Gregg Popovich defends Team USA after rough World Cup: Critics are ‘immature, arrogant’

Ryan Young
Yahoo Sports Contributor
Gregg Popovich stood by Team USA after its seventh-place finish at the FIBA World Cup, the team’s worst-ever showing in a World Cup or Olympics. (Lintao Zhang/Getty Images)

It was a rough showing for Team USA in the FIBA World Cup this summer.

The United States, following an 87-74 win against Poland in Beijing on Saturday, finished in seventh place in the tournament — the team’s worst ever finish in a World Cup or Olympics.

Coach Gregg Popovich, however, isn’t here for any criticism coming his team’s way.

“Some people want to play the blame game. There’s no blame to be placed anywhere,” Popovich said Saturday, via ESPN. “They want to play the shame game, like we should be ashamed because we didn’t win a gold medal?

“That’s a ridiculous attitude. It’s immature, it’s arrogant, and it shows that whoever thinks that doesn’t respect all the other teams in the world and doesn’t respect that these guys did the best they could.”

Team USA struggled to fill its roster throughout the tournament, too. Many notable players skipped the tournament — which managing director Jerry Colangelo didn’t appreciate — and only had nine healthy players for the final game on Sunday after losing Kemba Walker, Jayson Tatum and Marcus Smart to injuries.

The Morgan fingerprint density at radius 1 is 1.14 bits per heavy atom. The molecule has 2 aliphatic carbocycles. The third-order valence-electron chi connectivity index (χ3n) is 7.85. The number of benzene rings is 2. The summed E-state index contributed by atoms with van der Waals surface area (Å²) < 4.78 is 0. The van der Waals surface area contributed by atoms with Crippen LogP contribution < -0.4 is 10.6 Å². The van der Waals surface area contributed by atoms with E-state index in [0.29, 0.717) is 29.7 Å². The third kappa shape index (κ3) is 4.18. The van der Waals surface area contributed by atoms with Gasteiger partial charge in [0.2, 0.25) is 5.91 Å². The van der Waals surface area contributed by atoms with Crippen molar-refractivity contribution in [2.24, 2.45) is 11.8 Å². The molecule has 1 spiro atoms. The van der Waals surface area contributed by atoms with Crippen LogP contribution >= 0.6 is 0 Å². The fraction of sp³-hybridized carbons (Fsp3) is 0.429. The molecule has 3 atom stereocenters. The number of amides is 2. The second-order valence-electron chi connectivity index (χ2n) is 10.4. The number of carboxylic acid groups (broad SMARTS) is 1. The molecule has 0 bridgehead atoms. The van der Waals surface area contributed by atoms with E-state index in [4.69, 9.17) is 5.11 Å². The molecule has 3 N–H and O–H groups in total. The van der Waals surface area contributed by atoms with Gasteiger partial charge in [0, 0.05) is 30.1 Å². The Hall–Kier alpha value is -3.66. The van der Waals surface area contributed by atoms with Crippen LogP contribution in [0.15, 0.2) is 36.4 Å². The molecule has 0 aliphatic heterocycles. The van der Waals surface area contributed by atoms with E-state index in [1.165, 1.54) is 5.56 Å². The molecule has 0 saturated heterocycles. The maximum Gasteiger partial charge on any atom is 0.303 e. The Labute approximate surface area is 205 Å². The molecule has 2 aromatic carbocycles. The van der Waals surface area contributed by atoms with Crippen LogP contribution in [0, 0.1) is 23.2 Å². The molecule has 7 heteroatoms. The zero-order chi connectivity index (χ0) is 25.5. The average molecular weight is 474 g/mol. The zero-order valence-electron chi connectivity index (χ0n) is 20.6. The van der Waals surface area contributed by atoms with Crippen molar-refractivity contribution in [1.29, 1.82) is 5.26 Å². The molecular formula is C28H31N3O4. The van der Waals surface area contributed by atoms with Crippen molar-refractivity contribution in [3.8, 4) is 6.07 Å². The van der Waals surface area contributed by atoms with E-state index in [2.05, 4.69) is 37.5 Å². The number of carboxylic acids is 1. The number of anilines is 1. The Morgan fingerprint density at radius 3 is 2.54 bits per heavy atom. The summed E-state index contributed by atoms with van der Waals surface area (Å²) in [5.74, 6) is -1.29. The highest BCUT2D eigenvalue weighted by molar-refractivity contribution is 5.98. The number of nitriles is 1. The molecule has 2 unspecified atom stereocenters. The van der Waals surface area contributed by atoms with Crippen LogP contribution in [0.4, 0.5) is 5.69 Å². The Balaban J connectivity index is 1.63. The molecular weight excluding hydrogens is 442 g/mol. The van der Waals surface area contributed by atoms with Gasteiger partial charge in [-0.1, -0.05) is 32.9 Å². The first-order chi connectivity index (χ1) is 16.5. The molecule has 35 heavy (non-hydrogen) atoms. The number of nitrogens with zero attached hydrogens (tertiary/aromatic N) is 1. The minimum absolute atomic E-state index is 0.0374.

Popovich, though, defended the players who he did have in China for his inaugural outing at the helm of the national team.

“Their effort was fantastic,” Popovich said, via ESPN. “They allowed us to coach them. You give people credit for what they did, and that’s it. But it’s not a blame and shame game. That’s ridiculous.”

A lot can, and probably should, happen in the coming months for USA Basketball as they prepare for the 2020 Tokyo Olympics next summer.

Popovich, though, isn’t there yet. His focus, along with the rest of the players and coaches who made the trek across the Pacific Ocean for the tournament, will shift back to the NBA ahead of the 2019-20 season.

Naturally, that comes first.

“This isn’t really the time to even think about that,” Popovich said, via ESPN. “It’s 10 months away.”

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